Today's new T'ai Chi Chih session reminded me of the need for ongoing group practices. Several students mentioned that they hadn't practiced much on their own since our previous class finished in early November 2010. Yes, group practice is inspiring, motivating, and in many ways essential. Dare I say that practice begets practice? Feeling good reinforces doing more to feel good.
One student asked me after practice why I always smile when we perform the Healing Sounds. I responded: I've always been introverted and rather shy. The Healing Sounds require me to be out there in a way that is a stretch for me. To make these unusual sounds in front of others is not something I would normally choose to do but for the fact that the TCC form includes this series of sounds and movements. All the same, the sounds allow me to release pent up energy that still rests, stagnant, in my body. It's playful and fun. Plus--and perhaps most important--it feels good!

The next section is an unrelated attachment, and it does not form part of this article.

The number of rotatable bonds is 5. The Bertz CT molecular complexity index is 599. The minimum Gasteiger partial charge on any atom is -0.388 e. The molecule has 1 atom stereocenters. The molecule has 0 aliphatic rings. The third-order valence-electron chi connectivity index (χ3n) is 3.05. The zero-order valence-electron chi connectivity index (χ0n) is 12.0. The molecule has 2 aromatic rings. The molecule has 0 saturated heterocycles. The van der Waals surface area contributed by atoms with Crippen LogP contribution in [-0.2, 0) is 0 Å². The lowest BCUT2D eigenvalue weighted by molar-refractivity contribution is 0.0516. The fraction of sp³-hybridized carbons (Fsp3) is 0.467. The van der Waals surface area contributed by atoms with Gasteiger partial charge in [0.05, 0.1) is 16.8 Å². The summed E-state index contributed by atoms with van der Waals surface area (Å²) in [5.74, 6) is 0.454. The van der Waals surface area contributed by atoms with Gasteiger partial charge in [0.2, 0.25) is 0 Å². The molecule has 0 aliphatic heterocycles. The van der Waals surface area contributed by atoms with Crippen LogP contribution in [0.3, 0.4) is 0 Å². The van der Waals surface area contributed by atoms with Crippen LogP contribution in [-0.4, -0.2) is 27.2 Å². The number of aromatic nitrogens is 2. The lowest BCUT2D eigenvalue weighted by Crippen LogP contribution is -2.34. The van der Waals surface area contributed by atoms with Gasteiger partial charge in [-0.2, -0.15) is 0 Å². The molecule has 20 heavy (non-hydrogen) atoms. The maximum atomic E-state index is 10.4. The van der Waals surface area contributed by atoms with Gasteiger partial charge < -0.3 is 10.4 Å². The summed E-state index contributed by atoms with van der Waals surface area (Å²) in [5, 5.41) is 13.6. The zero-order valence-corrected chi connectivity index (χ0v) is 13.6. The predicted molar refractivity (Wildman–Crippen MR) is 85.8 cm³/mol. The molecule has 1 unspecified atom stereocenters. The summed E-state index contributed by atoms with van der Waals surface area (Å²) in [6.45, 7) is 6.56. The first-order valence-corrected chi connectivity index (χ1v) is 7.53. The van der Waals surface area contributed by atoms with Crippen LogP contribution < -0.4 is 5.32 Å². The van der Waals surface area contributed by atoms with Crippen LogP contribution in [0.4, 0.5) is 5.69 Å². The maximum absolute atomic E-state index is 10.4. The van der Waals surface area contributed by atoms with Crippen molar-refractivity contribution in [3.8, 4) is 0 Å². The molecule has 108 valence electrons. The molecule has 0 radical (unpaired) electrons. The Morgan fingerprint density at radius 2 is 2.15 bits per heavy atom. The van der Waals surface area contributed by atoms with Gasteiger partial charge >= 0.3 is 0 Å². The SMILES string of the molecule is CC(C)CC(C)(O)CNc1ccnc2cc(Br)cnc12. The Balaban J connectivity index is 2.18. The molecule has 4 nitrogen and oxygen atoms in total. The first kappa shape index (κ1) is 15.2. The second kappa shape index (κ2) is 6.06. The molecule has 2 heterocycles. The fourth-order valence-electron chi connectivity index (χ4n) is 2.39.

During our discussion one class member said she disliked the fact that we call our T'ai Chi Chih practice a practice. For her it is playful, all-absorbing, transformative, fun, and relaxing. Practice seems to indicate something that is hard work. (I remembered that when I studied T'ai Chi Ch'uan, my teacher called us T'ai Chi players and she often talked about playing with the form.)
Another class member said, for her, practice means that we can always learn more and continue to grow. Perhaps, too, it includes an element of discipline.
For me, practice isn't about merely moving through a specific form. It's about disciplining myself to come back to that form over and over again, day after day, whether I feel like it or not. It requires me to prioritize my practice above other sometimes more appealing options in my day. And it invites me to bring the practice to a deeper level in my life that includes daily self-growth and spiritual transformation.
What does practice mean to you?